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What building permits tell us about San Diego's homebuilding

San Diego County had the biggest pivot away from the traditional house in Southern California last year.

The county’s permits for single-family homes dropped by 23 percent in 2016, more than any other Southern California county. It also had the second-largest increase in multifamily construction (condos and apartments) in the region, said the Real Estate Research Council of Southern California.

Changes in types of dwellings likely mean future buyers will have limited options if they would like a house, or be required to drive farther.

Nearby Riverside County has taken over much of San Diego’s housing demands. It had the biggest drop in multifamily housing permits in Southern California and the largest increase in single-family permits.

“You get a lot of value for your money in Riverside, but the commuting is terrible,” said Alan Nevin, director of economic and market research at Xpera Group, a real estate analysis firm.

A newly built home in Riverside County is $406,937, nearly $225,000 less than a new home in San Diego County. A rush-hour commute from downtown San Diego to Temecula in Riverside County can last more than an hour and a half.

Nevin predicted more single-family home and townhome construction in South County this year, yet it will take time to catch up.

There were 2,409 single-family home permits issued in San Diego County in 2016, down from 3,123 the year before. Riverside County had 5,308 single-family permits, up from 4,439 the previous year.

The changes in housing types could affect various industries in unforeseen ways, like home re-modeler company Christopher Lee Home in Normal Heights. Owner Chris Hallisey said it mostly sticks to houses, which most-recently include a 1909 historic home and a newly built townhome at the Civita project in Mission Valley, because condos can be difficult for his industry.

He said high-rise condos are a challenge to remodel because they require more liability insurance in case anything in the building is damaged, do not pay as well as a house, sometimes come with stringent homeowner association rules and they can be difficult to get materials up in an elevator (and building’s usually charge a deposit fee to use it).

“But, of course, we all need to adapt,” Hallisey said. “If there’s not as many single-family homes being built, we will adapt to that.”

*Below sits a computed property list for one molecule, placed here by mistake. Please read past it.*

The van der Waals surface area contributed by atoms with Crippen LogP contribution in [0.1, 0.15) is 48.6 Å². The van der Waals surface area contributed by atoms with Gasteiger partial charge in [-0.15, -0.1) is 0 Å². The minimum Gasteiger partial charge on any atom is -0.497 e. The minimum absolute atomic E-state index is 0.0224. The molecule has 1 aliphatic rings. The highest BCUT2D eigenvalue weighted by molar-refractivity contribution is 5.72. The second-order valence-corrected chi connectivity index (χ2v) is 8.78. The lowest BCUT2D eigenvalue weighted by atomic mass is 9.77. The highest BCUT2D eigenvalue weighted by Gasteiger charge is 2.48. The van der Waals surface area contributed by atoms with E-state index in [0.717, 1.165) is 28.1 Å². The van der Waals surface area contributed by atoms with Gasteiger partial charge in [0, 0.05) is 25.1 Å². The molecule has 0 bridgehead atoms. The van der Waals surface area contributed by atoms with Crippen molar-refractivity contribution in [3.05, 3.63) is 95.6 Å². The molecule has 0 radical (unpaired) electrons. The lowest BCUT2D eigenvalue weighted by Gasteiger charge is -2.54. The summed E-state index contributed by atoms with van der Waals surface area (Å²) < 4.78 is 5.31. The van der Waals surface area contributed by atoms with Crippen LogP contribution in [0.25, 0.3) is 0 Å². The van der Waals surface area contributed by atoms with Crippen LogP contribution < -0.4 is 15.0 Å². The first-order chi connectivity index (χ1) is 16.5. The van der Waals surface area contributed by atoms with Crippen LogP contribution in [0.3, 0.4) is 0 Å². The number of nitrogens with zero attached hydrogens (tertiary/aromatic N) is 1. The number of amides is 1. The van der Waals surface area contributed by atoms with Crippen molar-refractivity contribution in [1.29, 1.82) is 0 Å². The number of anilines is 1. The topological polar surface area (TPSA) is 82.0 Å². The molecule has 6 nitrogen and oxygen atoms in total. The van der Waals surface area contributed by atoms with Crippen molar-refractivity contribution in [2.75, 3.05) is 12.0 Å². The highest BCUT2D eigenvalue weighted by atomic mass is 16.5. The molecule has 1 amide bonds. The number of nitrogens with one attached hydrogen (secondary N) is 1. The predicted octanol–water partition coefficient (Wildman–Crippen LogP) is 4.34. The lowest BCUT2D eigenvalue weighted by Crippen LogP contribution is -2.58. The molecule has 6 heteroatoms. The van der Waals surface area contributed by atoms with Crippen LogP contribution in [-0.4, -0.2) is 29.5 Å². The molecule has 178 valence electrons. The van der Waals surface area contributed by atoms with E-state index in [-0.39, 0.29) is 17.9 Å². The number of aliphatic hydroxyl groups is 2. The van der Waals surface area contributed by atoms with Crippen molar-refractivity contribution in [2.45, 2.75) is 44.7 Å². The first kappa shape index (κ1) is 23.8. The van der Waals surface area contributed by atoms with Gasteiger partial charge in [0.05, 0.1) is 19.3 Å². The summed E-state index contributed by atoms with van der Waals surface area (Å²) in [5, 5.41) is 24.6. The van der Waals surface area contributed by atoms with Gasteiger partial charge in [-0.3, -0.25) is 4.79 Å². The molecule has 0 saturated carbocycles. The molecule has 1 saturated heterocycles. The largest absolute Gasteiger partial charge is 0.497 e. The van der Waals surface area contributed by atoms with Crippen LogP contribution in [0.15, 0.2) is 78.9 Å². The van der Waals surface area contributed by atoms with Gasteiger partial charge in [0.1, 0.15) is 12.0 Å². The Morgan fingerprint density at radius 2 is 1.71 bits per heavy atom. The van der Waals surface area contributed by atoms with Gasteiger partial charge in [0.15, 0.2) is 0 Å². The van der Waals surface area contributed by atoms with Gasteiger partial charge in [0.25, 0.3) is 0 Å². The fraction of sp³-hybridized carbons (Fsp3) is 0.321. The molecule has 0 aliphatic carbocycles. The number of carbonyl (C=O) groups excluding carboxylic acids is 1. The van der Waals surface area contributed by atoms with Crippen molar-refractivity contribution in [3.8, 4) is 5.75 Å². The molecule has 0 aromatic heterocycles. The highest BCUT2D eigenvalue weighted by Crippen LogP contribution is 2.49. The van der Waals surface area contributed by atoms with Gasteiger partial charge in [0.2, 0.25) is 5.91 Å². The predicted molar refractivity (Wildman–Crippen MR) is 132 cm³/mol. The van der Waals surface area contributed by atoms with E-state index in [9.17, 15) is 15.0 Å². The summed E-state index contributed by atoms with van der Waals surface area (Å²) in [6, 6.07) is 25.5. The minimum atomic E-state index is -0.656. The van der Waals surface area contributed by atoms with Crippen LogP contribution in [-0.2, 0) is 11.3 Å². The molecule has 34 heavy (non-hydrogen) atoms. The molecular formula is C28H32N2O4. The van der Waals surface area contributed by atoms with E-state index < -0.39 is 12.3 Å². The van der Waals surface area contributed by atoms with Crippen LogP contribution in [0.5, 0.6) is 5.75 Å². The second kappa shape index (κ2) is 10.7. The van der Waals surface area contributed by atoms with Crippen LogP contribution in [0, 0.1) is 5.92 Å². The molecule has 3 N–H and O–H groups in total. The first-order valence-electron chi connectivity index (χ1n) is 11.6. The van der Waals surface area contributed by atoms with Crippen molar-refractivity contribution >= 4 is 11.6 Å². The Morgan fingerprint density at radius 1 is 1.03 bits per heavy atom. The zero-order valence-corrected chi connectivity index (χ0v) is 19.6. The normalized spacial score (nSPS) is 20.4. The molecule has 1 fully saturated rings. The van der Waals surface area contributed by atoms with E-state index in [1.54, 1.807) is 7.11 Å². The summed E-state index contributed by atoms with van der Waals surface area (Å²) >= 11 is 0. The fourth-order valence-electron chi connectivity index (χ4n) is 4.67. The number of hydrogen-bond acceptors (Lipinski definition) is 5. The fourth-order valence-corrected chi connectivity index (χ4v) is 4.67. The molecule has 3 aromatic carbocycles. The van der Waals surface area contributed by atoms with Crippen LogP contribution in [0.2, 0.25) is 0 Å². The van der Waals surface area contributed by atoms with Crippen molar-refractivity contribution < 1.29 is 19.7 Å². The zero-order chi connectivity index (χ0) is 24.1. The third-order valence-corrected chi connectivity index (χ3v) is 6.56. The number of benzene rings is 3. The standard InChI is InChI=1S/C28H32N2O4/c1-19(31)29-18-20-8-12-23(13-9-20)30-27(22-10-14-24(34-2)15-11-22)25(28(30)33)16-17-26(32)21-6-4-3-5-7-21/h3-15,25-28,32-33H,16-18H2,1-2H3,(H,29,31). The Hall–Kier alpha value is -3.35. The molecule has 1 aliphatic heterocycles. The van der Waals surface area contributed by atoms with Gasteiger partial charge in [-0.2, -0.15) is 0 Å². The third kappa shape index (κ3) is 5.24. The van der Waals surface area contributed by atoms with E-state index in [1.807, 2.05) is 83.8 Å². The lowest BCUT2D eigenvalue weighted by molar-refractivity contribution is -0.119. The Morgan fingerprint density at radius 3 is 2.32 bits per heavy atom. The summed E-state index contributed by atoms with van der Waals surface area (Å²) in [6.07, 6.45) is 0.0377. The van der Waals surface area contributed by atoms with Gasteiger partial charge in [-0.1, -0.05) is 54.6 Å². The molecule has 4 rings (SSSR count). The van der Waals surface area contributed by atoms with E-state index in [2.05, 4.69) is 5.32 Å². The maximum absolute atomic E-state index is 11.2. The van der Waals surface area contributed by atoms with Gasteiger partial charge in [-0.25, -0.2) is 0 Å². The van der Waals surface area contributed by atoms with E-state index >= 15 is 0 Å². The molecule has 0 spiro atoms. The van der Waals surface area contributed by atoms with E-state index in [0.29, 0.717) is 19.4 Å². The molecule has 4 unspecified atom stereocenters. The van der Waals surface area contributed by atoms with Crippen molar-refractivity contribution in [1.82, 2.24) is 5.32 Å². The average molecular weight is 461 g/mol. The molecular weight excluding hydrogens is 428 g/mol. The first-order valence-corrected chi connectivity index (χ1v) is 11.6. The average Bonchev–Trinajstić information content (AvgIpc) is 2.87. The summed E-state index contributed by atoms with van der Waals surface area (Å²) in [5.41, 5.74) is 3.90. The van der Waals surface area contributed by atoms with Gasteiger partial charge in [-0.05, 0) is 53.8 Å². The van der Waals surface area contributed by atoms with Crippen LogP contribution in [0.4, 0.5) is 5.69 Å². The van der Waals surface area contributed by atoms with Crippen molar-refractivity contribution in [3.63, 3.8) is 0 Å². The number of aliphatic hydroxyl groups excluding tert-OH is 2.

Despite concerns about the type of housing, there were some reasons for housing advocates to be optimistic. In total, San Diego County had 9,972 new housing permits last year, which was the fourth highest since 2005.

The number of new home permits was esentially unchanged from the previous year, but it was still better than Los Angeles and Santa Barbara counties where fewer homes were built year over year.

Also, fewer San Diegans are defaulting on their home loans. There were just 4,353 defaults in 2016, the lowest number in more than a decade. In 2009, 38,308 San Diegans defaulted on their home loans.

A reflection of rising prices, San Diegans took out $23.2 billion for residential purchases last year — more than double what they borrowed just four years ago.

Most experts predict there will be more housing built in Southern California in 2017, with the majority of it multifamily, said the state Department of Finance and the UCLA Business Forecasting Project. However, the California Association of Realtors, taking a more cautious tone, predicted in February that total housing built this year would be down 1 percent.

Other types of building in San Diego County followed recent trends. There were 51 permits for office buildings, down from 84 the previous year, the council said. Retail buildings, at 121 permits, were down from 194 in 2015.

Permits for industrial buildings were down 76 percent after a surge in construction the previous year. Hotel and motel building was up with 96 permits in 2016 compared to 82 the previous year.

phillip.molnar@sduniontribune.com (619) 293-1891 Twitter: @phillipmolnar

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